Android’s Back button is great, but makes gesture navigation worse
It’s been a few months since I started using Android’s take on gesture navigation, having enabled it on my Pixel 2 XL smartphone as a beta feature back in May. Now that the feature is out of beta alongside the rest of Android 9.0 Pie, I’m turning it back off again.
Compared to the iPhone X’s gesture navigation features—such as swiping up from the bottom to get back to the home screen, in lieu of a dedicated button for that purpose— Google’s version is far less intuitive. It doesn’t even free up extra space on the screen. If you have a Google Pixel or another phone running Android Pie, you ought to leave it disabled.
While it’s tempting to blame this on a few bad design choices, the real problem with gesture navigation on Android runs deeper: Too much of Android’s core functionality still revolves around a dedicated Back button. This is arguably Android’s best feature–even if it’s sometimes derided by design snobs–but it also gets in the way of a full swipe-based system, and makes keeping up with the iPhone X much harder.
Android gesture navigation explained
For most of its existence, Android has relied on three buttons—which, these days, are generally on-screen virtual ones—for getting around. The Home button returns you to the home screen, the Recents button lets you switch back to previously used apps, and the Back button mainly takes you back to previous menus within an app.
Gesture navigation (which you can activate on Android Pie phones by visiting Settings > System > Gestures > Swipe up on Home Button) replaces the Recents button with a system of swipe gestures. Swipe up from the bottom of the screen for a menu with recent apps, suggested apps, and the search bar; flick the home button to the right to reload the last app you were using; slide the home button gradually to the right to scroll through a carousel of recently used apps.
Most of these gestures are harder to use than the old system. Scrolling through apps with the home button requires a lot of precision, and it’s too easy to overshoot your target. Swiping upward for the recent apps menu takes more effort than pressing a button for the same purpose, and flicking the home button is no faster than the old method of double-tapping the Recents button.
The bigger problem, though, is that you can never be fully rid of pressing buttons instead of swiping. You still have to tap the Home button to return to the home screen, and more importantly, the Back button is still invaluable inside Android apps. As a result, you still need a thick navigation bar on the bottom of the screen, and now you have to juggle both tapping and swiping to get around. It’s disorienting, and doesn’t even save you any screen space like the iPhone X’s system does.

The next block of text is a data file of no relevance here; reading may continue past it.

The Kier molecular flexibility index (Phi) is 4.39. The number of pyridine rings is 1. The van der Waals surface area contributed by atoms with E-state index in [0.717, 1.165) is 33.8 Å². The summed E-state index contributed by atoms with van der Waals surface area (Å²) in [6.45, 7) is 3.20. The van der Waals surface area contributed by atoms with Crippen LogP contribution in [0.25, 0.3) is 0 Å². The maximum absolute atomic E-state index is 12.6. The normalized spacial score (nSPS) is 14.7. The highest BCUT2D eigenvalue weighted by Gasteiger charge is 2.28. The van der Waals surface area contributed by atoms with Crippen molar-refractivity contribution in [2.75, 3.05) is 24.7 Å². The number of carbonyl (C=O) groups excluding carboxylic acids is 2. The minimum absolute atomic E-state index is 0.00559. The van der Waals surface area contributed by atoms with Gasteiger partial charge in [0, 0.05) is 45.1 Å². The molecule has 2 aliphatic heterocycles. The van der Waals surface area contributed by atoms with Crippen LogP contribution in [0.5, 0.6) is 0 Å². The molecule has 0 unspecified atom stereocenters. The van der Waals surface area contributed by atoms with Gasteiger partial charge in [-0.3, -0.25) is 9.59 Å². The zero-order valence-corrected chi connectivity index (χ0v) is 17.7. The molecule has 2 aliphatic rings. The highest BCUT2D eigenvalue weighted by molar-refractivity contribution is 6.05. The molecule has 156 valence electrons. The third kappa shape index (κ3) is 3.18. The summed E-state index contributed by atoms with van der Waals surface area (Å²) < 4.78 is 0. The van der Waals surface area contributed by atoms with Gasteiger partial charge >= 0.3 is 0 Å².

Defending the Back button
While Google could eliminate the Home button by replacing it with a swipe gesture, getting rid of the Back button will be more challenging. Some apps still don’t offer their own back buttons for exiting out of menus, and those that do tend to stick them in the upper-left corner, where they’re hard to reach on extra-large phones.
Besides, the Back button is a genuinely useful and defining feature of Android, despite its detractors. The main knock against the Back button is that it’s a form of “mystery meat” navigation. When you press it, you’re never quite sure if it’s going to take you back one menu layer, return you straight to the main menu of an app, or exit the app entirely.
This criticism, while fair, overlooks how useful the Back button can be. Press it while looking at a Facebook post, and you’ll go back to your feed. In Chrome, you’ll return to the last webpage. Press the back button from an email, and you’ll go back to the inbox. In a Spotify playlist, it sends you back to the app’s home screen. In the same way that the home button acts as “get out of jail free card” for exiting apps, the Back button is a universal, easily accessible way to exit menus within an app.
To rid itself of the Back button, Google would have to replace it with something else, such as swiping from the left side of the screen. Yet this would surely trample on apps’ existing functionality. Many already use edge swipes to bring up their own menus. Because most Android phones don’t run the latest version of Google’s software, getting developers to rework their code for gesture navigation would be an arduous task.
All of which might explain why Android Pie’s gesture navigation is buried deep in the Settings menu for Pixel phones, and is not enabled by default. While not explicitly labeled as an experimental feature, it might as well be one.